The complaint claimed the hospital repeatedly engaged in “a cover-up designed to reassure its patients, doctors, nurses and the public that its premises were safe, when in fact they were not.”

Aspergillus infections began mounting in 2018 and 2019, prompting the hospital to take a second look at previous cases. Dr. Jeff Sperring, the CEO of Seattle Children’s, made a public admission acknowledging numerous patients had fallen ill due to the mold. He said at first, hospital staff did not detect it, or realize it was linked to the ventilation system.

“Looking back, we should have made the connection sooner,” he said at a news conference. “Simply put, we failed.”

The main operating rooms were shut down in 2019, first in May and again in November as the hospital installed new high efficiency particulate air (HEPA) air filter systems.

Despite those measures, another child died from Aspergillus mold in February 2020. Five-month-old Elizabeth Hutt was infected after undergoing three heart surgeries at Seattle Children’s.

“The wonderful medical doctors and staff at Seattle Children’s Hospital worked hard and with compassion to save our baby’s life,” Elizabeth’s parents, Katie and Micah Hutt, said in a statement. “But her chances of recovering were taken away when an operating room infected her with Aspergillus mold. It grew inside of her, and she just could not beat it. She should never have suffered so much. We are torn up as we wait for answers from the administration as to why their building was allowed to put our baby and so many other children in harm’s way.”

Hospital fought against the release of public records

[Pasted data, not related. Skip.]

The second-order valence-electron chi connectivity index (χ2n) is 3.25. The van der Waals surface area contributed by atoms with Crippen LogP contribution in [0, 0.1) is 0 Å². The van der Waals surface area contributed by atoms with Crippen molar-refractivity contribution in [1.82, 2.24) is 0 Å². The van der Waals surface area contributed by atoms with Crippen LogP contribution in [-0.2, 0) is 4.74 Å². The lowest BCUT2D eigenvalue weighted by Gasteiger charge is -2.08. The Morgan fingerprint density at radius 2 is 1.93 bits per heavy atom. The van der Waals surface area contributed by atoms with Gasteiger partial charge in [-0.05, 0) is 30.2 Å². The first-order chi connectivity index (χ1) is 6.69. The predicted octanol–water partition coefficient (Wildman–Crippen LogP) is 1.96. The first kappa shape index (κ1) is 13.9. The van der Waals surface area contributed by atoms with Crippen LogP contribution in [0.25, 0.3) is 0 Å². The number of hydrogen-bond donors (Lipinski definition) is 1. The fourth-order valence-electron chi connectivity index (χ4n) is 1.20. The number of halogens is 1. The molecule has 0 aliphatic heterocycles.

Despite admitting long-term Aspergillus contamination, Seattle Children’s fought against the release of public records regarding the hospital’s communications with the King County Board of Health and the Washington State Department of Health as lawsuits piled up. The hospital claimed its coordination with officials was part of its internal “quality improvement” committee and, therefore, privileged information. But a trial judge and, later, an appeals court disagreed.

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Seattle Children’s previously admitted negligence in 2022 for potentially exposing children to mold in the operating rooms. That year the hospital was ordered to pay $750,000 to the family of a 2-year-old who underwent brain surgery there and was subsequently infected, according to Ackley. The family initially sought $40 million in that case.

The children’s hospital again admitted responsibility for the contamination ahead of this latest proceeding.

“Our greatest priority is the health and safety of our patients,” Seattle Children’s said in a statement following the verdict Thursday.

You can read more of Kate Stone’s stories here. Follow Kate on X, formerly known as Twitter, or email her here.

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Jury awards families $215,000 in lawsuit against Seattle Children’s Hospital